Medical staff perform CT-scan on a patient at Siaya County Referral Hospital, during the launch of the scanning machine last month.
Photo by Paul Olale.

Anastasia Ndege was referred from Siaya County Referral Hospital to Kisumu County for CT- scan on her head and chest following a motorcycle accident in 2017, but could not raise the required fee of Sh12, 000.

            “I was told the Siaya machine was not working, but I could not raise the money and did not have an NHIF card because I cannot afford the Sh500 monthly contribution,” she said.

            Mrs. Ndege, 68, a widow from Central Alego Location in Siaya County, also recalled that a year earlier, her expectant daughter also failed to raise Sh7, 000 for a womb scan.

“As we were seeking for help, two months later, my daughter and the unborn child died,” she stated struggling to hold back tears from rolling down her ashen cheeks.

            A CT-scan result informs a doctor whether a surgery was necessary or not and since  Mrs. Ndege could not afford the test, she had to halt the treatment process and has remained with the pains since.

            Even though Siaya county CT-scan machine was now functioning from last month, the poor, like Mrs. Ndege cannot enjoy the benefits.

            The Hospital’s Medical Superintendent Dr. Michael Oduor said since April this year, they referred 150 patients to Kisumu County for CT-scan, but about 30 percent did not bring back results.

            “It was generally assumed those who did not return results could not afford transport fare to Kisumu and back, but our tracing showed they could not afford the scan fees,” said Dr. Brian Ocholla, CEO of Community Health Initiatives (CHI).

            The CEO said the availability of the CT scan in Siaya would definitely save time and money for those who could afford the fees, but it did not make a difference for the poor.

            “Without help from somewhere, the poor can only postpone medical tests and surgery indefinitely, or abandon them altogether,” said Dr. Ocholla.

            The Siaya County Radiography Services Coordinator Mr. Shadrack Oyieko gave the charges for common CT-scans as follows: Head and pelvis Sh5, 500; abdomen, Sh7, 000 and chest Sh6, 500. Apparently, these charges were far beyond the means of the majority of the residents who live below the poverty line.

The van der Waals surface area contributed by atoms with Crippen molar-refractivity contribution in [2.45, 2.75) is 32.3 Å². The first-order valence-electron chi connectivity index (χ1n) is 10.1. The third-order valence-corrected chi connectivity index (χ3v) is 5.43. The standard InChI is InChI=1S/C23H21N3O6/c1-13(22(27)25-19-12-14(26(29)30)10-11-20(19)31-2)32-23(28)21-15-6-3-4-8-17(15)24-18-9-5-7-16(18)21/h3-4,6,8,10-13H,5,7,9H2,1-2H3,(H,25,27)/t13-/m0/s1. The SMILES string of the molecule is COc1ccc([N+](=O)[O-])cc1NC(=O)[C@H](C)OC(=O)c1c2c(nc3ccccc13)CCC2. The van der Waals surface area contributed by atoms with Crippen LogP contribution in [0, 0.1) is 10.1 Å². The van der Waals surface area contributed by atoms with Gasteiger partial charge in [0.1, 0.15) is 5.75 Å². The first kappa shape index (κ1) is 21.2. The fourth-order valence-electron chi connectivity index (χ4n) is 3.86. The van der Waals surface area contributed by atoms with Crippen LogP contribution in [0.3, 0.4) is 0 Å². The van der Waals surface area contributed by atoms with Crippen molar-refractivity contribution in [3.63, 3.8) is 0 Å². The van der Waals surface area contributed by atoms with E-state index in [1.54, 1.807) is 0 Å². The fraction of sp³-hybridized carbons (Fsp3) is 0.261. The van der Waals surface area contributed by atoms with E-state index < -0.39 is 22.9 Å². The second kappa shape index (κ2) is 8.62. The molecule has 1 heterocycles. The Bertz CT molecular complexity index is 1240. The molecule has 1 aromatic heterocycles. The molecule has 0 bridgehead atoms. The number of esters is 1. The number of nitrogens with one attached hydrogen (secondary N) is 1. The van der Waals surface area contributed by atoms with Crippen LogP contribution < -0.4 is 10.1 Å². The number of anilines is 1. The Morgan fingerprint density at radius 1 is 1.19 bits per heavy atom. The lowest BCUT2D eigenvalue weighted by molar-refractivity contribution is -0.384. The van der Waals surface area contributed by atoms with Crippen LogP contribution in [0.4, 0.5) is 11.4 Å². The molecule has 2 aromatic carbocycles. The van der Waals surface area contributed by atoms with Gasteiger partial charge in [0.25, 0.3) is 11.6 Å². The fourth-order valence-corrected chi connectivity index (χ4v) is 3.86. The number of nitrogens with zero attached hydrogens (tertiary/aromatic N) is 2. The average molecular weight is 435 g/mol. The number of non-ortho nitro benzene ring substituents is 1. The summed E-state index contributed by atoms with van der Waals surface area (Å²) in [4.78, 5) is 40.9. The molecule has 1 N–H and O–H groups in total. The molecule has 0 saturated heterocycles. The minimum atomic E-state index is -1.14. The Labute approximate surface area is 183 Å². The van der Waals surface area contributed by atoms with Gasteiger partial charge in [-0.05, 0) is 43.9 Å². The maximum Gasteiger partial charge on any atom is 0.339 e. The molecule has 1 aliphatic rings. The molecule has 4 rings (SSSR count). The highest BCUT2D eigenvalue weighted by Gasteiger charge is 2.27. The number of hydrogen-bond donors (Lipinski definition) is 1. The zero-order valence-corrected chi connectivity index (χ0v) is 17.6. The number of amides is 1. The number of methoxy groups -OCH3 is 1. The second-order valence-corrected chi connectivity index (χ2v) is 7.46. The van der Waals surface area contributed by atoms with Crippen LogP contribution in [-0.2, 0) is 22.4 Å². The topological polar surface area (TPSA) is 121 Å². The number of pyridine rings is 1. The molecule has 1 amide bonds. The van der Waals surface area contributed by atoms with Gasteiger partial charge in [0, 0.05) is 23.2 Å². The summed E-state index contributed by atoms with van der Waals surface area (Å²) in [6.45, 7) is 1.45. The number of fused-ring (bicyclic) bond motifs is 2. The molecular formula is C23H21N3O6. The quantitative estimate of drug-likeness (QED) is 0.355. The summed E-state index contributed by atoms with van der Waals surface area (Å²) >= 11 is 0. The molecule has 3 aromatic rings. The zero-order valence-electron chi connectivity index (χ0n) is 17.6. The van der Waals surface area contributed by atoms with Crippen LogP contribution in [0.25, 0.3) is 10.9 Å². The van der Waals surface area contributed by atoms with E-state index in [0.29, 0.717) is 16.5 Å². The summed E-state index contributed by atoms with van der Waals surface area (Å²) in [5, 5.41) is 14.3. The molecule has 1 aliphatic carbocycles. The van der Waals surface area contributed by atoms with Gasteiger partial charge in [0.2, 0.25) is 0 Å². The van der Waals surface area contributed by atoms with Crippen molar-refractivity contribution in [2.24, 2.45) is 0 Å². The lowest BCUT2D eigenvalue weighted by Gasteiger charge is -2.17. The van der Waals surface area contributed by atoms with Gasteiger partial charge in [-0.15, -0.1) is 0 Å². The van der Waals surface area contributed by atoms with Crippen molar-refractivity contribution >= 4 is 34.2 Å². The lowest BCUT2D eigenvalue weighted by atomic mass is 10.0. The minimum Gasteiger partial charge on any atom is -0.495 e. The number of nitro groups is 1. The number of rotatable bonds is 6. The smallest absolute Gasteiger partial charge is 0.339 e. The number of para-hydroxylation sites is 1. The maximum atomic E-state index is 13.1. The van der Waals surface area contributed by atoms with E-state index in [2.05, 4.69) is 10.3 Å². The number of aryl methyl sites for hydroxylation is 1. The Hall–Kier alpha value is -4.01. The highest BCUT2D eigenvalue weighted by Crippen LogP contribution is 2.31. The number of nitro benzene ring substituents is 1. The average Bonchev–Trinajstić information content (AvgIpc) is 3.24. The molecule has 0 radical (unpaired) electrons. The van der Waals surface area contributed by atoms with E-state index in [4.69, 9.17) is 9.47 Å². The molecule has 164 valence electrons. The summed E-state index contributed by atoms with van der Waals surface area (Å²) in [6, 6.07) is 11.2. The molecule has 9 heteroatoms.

It was due to the prevailing condition that Siaya Governor Cornel Rasanga directed while launching the scan machine that services be offered free of charge.

Oyieko said 12 patients who happened to be in the wards immediately became beneficiaries of the free services.

            The CT-scan machine had remained idle since it was brought in 2017, because of “delay in funds to install a reliable source of electricity,” according to the County Director of Medical Services Mr. Kennedy Oruenjo.

            Oruenjo said Siaya County government pays Sh200 million per year for the CT-scan and renal machines, obtained from the national government’s programme of leasing medical equipment to counties. “This is why we have to charge the fees, to partly help pay the debt.”

            Records at the hospital showed that about one-third of those required to be put on the renal machine to diagnose their kidney problems also failed to pay.

            In 2017, the national government spent Sh38 billion to buy ICU, CT-scan, renal and theatre equipment to be leased under Managed Equipment Services (MES) programme. Each county made requests for specific equipment according to their priority.

            The Medical Director however said the county government was exploring the possibility of waiving fees for those who it proved were unable to pay.